The final plotting command, plt, plots text rather than geometrical
Optional keywords determine the font, size, color, and orientation of
the characters, and the precise meaning of the coordinates x and y --
what coordinate system they are given in, and how the text is justified
relative to the given point.
Unlike the other plotting primitives, by default the (x,y) coordinates
in the plt command do not refer to the same (x,y) scales as your data.
Instead, they are so-called normalized device coordinates, which are
keyed to the sheet of paper, should you print a hardcopy of your
picture. To make (x,y) refer to the so-called world coordinates of
your data (what planet is your data from?), you must use the tosys=1
keyword. If you do locate text in your world coordinate system, only
its position will follow your data as you zoom and pan through it;
don't expect text size to grow as you zoom in, or your characters to
become hideously distorted when you switch to log axis scaling.
Text may be rotated by multiples of 90 degrees by means of the
orient= keyword. Arbitrary rotation angles are not supported, and
the speed that rotated text is rendered on your screen may be
dramatically slower than ordinary unrotated text.
You can get superscripts, subscripts, and symbol characters by means
of escape sequences in the text. Yorick is not a typesetting program,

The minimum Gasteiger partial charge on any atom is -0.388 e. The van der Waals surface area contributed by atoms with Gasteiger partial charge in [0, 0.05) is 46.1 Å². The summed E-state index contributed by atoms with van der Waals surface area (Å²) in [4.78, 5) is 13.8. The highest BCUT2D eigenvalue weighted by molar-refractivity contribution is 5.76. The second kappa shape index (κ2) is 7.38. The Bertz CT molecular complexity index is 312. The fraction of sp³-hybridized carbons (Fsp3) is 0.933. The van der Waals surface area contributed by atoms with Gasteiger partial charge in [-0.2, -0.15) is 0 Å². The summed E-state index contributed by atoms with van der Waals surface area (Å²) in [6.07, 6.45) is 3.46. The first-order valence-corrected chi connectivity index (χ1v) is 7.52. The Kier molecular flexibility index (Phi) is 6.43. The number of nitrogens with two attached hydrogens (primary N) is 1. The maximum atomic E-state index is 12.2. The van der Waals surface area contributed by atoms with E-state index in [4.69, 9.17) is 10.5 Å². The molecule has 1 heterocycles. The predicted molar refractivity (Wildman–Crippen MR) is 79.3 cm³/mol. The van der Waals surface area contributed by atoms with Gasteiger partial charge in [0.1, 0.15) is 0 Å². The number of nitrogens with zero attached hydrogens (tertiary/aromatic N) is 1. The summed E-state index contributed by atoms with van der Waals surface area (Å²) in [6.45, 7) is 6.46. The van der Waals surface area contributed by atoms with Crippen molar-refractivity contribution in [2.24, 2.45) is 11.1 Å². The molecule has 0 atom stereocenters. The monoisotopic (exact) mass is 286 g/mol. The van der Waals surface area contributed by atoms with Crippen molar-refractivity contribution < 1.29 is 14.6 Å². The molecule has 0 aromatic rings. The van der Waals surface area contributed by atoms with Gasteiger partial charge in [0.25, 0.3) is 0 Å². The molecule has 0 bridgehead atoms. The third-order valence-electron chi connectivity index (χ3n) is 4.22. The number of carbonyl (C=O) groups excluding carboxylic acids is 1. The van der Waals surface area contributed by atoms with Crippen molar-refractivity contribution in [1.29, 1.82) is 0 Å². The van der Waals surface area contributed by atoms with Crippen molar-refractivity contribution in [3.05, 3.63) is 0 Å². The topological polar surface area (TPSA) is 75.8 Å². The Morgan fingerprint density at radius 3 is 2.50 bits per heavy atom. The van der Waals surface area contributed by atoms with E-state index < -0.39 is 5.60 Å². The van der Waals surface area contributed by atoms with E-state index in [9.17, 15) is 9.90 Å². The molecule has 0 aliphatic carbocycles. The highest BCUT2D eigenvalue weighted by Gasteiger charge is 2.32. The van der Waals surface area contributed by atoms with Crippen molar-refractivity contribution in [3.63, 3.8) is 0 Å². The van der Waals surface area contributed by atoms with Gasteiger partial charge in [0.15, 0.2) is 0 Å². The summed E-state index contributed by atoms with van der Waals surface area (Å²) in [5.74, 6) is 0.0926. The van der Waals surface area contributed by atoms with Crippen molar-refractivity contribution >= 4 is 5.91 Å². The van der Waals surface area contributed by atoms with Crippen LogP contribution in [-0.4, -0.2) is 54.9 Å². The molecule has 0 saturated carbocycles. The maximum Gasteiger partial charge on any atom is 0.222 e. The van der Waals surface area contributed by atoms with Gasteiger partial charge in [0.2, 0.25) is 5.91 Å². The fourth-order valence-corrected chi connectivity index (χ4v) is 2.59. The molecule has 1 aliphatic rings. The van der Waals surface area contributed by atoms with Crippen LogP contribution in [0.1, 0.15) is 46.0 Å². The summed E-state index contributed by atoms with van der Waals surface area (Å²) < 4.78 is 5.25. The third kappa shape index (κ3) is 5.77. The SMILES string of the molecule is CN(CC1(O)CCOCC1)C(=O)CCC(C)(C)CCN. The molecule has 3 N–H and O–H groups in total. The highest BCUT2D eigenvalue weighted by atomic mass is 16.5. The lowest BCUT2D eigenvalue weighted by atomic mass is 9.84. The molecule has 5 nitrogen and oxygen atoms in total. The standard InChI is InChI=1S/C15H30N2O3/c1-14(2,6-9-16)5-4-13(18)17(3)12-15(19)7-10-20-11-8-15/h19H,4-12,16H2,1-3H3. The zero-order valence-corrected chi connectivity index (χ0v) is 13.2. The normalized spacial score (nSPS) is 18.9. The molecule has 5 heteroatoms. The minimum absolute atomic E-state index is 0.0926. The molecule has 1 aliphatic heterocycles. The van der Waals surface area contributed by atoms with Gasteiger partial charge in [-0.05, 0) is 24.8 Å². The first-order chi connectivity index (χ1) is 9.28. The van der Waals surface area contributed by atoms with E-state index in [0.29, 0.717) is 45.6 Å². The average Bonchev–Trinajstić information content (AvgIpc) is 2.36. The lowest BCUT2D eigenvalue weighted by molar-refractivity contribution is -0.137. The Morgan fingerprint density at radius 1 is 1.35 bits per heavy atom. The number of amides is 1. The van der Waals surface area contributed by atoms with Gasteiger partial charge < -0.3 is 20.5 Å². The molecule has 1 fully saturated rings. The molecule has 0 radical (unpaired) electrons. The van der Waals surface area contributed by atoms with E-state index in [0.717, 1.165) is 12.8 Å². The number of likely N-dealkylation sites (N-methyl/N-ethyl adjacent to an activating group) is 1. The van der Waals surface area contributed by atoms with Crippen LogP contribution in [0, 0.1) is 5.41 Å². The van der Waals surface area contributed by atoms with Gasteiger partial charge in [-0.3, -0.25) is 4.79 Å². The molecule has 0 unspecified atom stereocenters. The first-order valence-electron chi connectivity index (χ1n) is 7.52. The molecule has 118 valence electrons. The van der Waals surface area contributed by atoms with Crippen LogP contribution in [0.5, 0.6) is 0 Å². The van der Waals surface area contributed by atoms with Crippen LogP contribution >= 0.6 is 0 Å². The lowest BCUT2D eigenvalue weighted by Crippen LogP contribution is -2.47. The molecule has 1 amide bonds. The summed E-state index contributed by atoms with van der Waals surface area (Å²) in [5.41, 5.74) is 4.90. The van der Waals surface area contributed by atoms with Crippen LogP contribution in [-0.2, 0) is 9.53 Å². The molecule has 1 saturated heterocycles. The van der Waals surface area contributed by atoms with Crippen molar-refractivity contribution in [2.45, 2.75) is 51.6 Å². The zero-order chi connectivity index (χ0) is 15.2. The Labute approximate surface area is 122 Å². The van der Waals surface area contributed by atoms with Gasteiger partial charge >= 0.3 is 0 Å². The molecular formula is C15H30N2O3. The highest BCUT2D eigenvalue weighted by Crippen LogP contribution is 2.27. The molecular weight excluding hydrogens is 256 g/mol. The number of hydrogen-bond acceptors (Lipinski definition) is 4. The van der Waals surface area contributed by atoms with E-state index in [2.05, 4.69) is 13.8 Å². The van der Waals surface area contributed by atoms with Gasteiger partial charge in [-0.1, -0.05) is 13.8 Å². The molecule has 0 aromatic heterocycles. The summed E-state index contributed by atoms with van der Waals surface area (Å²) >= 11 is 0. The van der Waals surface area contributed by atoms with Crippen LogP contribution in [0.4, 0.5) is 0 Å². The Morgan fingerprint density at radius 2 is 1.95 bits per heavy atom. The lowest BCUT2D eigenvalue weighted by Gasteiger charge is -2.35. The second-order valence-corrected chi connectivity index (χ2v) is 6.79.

and these features will not be the highest possible quality. Neither
will what you see on the screen be absolutely identical to your
printed hardcopy (that is never true, actually, but superscripts and
subscripts are noticeably different). With those caveats, the escape
feature is still quite useful.
To get a symbol character (assuming you are a font other than symbol),
precede that character by an exclamation point -- for example,
"!p" will be plotted as the Greek letter pi. There are four
exceptions: "!!", "!^", and "!_" escape to the
non-symbol characters exclamation point, caret, and underscore,
respectively. And "!]" escapes to caret in the symbol font, which
is the symbol for perpendicular. The exclamation point, underscore, and
right bracket characters are themselves in the symbol font, and
shouldn't be necessary as escaped symbols. If the last character
in the text is an exclamation point, it has no special meaning; you
do not need to escape a trailing exclamation point.
Caret "^" introduces superscripts and underscore "_"
introduces subscripts. There are no multiple levels of superscripting;
every character in the text string is either ordinary, a superscript, or
a subscript. A caret switches from ordinary or subscript characters to
superscript, or from superscript to ordinary. An underscore switches
from ordinary or superscript characters to subscript, or from subscript
back to ordinary.
If the text has multiple lines (separated by newline "\n"
characters), plt will plot it in multiple lines, with each line
justified according to the justify= keyword, and with the vertical
justification applied to the whole block. You should always use the
appropriate text justification, since the size of the text varies
from one output device to another -- the size of the text you see on
your screen is only approximately the size in hardcopy. In multiline
text, the superscript and subscript state is reset to ordinary at
the beginning of each line.
Here is an example of escape sequences:
text = "The area of a circle is !pr^2\n"+
"Einstein's field equations are G_!s!n_=8!pT_!s!n";
plt, text, .4,.7,justify="CH";